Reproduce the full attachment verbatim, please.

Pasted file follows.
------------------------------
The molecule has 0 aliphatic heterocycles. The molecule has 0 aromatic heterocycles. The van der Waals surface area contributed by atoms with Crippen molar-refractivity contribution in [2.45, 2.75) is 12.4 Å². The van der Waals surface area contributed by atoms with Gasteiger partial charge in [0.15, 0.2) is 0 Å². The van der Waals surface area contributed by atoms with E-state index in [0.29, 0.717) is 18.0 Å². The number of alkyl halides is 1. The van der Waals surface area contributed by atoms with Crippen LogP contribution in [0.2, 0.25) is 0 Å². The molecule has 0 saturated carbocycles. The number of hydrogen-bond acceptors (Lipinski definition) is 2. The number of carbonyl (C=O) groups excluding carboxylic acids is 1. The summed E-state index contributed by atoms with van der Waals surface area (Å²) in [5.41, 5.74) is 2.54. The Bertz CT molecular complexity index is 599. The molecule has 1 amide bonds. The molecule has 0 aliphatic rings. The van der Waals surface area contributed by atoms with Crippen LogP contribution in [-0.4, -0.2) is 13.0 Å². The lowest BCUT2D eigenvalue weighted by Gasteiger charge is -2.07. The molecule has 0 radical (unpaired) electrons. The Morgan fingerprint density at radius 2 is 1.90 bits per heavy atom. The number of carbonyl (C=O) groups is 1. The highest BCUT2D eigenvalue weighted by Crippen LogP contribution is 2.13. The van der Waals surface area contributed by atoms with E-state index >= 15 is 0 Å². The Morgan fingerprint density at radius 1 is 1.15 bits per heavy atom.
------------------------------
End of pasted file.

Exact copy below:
The molecule has 0 aliphatic heterocycles. The molecule has 0 aromatic heterocycles. The van der Waals surface area contributed by atoms with Crippen molar-refractivity contribution in [2.45, 2.75) is 12.4 Å². The van der Waals surface area contributed by atoms with Gasteiger partial charge in [0.15, 0.2) is 0 Å². The van der Waals surface area contributed by atoms with E-state index in [0.29, 0.717) is 18.0 Å². The number of alkyl halides is 1. The van der Waals surface area contributed by atoms with Crippen LogP contribution in [0.2, 0.25) is 0 Å². The molecule has 0 saturated carbocycles. The number of hydrogen-bond acceptors (Lipinski definition) is 2. The number of carbonyl (C=O) groups excluding carboxylic acids is 1. The summed E-state index contributed by atoms with van der Waals surface area (Å²) in [5.41, 5.74) is 2.54. The Bertz CT molecular complexity index is 599. The molecule has 1 amide bonds. The molecule has 0 aliphatic rings. The van der Waals surface area contributed by atoms with Crippen LogP contribution in [-0.4, -0.2) is 13.0 Å². The lowest BCUT2D eigenvalue weighted by Gasteiger charge is -2.07. The molecule has 0 radical (unpaired) electrons. The Morgan fingerprint density at radius 2 is 1.90 bits per heavy atom. The number of carbonyl (C=O) groups is 1. The highest BCUT2D eigenvalue weighted by Crippen LogP contribution is 2.13. The van der Waals surface area contributed by atoms with E-state index >= 15 is 0 Å². The Morgan fingerprint density at radius 1 is 1.15 bits per heavy atom.